Q: My youngest daughter lived with a foster family for two years before we adopted her. The adoption, however, wasn’t finalized until she was 4 years old, so she lived in limbo for quite some time.
I’ve read about adopted children’s tendencies to push your buttons and then gather you close, and my daughter seems to be going through this. I believe it’s a result of leaving her foster family. Lately, her temper tantrums are becoming extreme. How do I calm and comfort her in the midst of one?
A: Instead of sending a child off to a bedroom or another isolated room until they’ve finished a tantrum, we find that the best way to reduce tantrums is for a parent to stay with the child throughout the messy ordeal.
If you stay with her, hold her, talk to her, and try to comfort her, she will eventually run out of steam. At that point, you will be in a position to offer even more nurturing, and she will be in a receptive mode.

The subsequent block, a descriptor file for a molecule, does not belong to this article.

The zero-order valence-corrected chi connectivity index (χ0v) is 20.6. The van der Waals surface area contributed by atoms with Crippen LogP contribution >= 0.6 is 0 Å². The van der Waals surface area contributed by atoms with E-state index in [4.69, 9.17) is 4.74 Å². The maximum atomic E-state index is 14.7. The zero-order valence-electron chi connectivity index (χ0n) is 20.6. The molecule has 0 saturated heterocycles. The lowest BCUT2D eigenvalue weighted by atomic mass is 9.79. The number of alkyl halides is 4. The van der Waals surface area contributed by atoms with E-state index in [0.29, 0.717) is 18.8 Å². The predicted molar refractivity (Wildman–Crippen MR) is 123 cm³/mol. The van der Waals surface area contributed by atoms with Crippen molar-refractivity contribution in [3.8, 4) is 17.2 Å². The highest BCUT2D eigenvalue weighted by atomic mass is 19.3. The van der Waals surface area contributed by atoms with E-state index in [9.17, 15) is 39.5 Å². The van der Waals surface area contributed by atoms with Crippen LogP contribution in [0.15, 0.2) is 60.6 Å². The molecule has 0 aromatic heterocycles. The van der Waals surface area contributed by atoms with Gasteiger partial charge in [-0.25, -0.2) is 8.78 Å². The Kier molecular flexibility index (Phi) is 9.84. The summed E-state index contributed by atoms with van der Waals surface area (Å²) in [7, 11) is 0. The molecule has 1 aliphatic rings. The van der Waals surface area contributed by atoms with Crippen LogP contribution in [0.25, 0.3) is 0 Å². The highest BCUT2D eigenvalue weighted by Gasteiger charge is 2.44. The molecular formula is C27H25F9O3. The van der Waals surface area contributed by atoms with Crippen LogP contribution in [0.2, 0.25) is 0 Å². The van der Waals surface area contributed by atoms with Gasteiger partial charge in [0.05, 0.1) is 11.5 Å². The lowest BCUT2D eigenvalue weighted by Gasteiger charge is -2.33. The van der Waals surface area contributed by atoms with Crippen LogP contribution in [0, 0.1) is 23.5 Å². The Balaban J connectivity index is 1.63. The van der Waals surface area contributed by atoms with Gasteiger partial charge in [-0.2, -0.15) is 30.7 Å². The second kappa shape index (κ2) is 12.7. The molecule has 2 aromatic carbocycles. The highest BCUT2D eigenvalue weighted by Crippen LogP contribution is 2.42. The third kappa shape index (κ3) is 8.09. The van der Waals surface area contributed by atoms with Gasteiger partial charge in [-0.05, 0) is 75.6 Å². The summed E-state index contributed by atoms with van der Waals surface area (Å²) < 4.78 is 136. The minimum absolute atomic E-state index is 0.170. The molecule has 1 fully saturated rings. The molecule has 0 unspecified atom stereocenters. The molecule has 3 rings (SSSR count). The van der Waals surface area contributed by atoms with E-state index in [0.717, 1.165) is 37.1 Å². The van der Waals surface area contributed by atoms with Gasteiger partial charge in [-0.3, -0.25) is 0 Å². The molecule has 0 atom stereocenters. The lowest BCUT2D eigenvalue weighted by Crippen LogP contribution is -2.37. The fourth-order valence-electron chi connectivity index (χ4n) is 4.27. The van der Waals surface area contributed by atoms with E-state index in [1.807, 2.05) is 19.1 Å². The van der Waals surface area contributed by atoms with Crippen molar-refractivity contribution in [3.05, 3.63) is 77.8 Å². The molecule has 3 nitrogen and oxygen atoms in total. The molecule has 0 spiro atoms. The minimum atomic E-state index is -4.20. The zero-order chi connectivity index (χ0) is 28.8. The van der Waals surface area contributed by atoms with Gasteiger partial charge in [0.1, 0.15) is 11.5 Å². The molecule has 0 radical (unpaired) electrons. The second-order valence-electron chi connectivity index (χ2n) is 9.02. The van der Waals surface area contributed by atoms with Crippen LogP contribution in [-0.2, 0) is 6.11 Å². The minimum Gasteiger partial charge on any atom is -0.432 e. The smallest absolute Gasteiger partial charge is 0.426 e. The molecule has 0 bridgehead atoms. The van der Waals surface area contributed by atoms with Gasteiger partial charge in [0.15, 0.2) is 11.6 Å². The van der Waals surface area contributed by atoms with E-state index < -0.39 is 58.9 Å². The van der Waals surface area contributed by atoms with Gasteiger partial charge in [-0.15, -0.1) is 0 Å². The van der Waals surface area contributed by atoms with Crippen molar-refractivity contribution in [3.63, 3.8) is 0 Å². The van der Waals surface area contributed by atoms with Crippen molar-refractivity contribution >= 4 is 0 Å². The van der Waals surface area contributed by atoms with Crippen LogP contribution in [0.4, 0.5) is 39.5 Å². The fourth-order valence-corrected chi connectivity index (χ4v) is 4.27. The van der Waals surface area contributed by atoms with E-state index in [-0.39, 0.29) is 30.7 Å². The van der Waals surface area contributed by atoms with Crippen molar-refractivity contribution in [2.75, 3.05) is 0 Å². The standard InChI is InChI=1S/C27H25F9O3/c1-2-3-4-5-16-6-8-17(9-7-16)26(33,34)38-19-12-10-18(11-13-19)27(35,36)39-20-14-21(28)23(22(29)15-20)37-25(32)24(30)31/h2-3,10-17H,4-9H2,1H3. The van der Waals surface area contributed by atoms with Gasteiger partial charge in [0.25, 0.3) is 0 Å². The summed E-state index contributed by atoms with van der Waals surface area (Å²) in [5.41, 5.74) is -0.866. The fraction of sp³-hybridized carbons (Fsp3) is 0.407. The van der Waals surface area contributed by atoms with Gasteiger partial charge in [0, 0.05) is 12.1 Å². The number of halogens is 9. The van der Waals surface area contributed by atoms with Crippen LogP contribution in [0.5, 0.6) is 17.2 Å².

Another strategy involves what’s called a paradoxical intervention. When your daughter is about to have a tantrum, try instructing her to do so. As in, “Honey, I think that it must be time for a real loud tantrum—lots of screaming, kicking, and so forth (whatever she usually does).”
This kind of approach almost always causes the child to refuse to comply. This, along with a parent sometimes joining in by screaming, kicking, rolling on the floor, and so forth, can be quite effective. You will find many more suggestions in Parenting the Hurt Child, the book Regina Kupecky and I wrote.